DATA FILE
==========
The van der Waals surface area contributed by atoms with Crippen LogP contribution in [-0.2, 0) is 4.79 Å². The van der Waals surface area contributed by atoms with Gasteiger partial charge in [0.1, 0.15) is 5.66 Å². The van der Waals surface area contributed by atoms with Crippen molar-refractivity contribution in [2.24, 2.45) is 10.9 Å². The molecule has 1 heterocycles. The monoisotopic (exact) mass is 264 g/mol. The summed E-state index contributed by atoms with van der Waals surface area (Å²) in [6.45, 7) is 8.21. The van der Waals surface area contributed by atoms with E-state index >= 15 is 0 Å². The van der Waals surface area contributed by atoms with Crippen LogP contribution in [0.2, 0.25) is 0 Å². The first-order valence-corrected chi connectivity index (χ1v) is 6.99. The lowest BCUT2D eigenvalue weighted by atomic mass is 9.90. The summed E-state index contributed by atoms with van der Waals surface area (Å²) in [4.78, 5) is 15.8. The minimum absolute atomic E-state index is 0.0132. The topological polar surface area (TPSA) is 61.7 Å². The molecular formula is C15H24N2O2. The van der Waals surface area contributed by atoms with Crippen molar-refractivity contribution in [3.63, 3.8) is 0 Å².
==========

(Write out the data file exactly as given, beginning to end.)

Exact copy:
The van der Waals surface area contributed by atoms with Crippen LogP contribution in [-0.2, 0) is 4.79 Å². The van der Waals surface area contributed by atoms with Gasteiger partial charge in [0.1, 0.15) is 5.66 Å². The van der Waals surface area contributed by atoms with Crippen molar-refractivity contribution in [2.24, 2.45) is 10.9 Å². The molecule has 1 heterocycles. The monoisotopic (exact) mass is 264 g/mol. The summed E-state index contributed by atoms with van der Waals surface area (Å²) in [6.45, 7) is 8.21. The van der Waals surface area contributed by atoms with E-state index >= 15 is 0 Å². The van der Waals surface area contributed by atoms with Crippen LogP contribution in [0.2, 0.25) is 0 Å². The first-order valence-corrected chi connectivity index (χ1v) is 6.99. The lowest BCUT2D eigenvalue weighted by atomic mass is 9.90. The summed E-state index contributed by atoms with van der Waals surface area (Å²) in [4.78, 5) is 15.8. The minimum absolute atomic E-state index is 0.0132. The topological polar surface area (TPSA) is 61.7 Å². The molecular formula is C15H24N2O2. The van der Waals surface area contributed by atoms with Crippen molar-refractivity contribution in [3.63, 3.8) is 0 Å².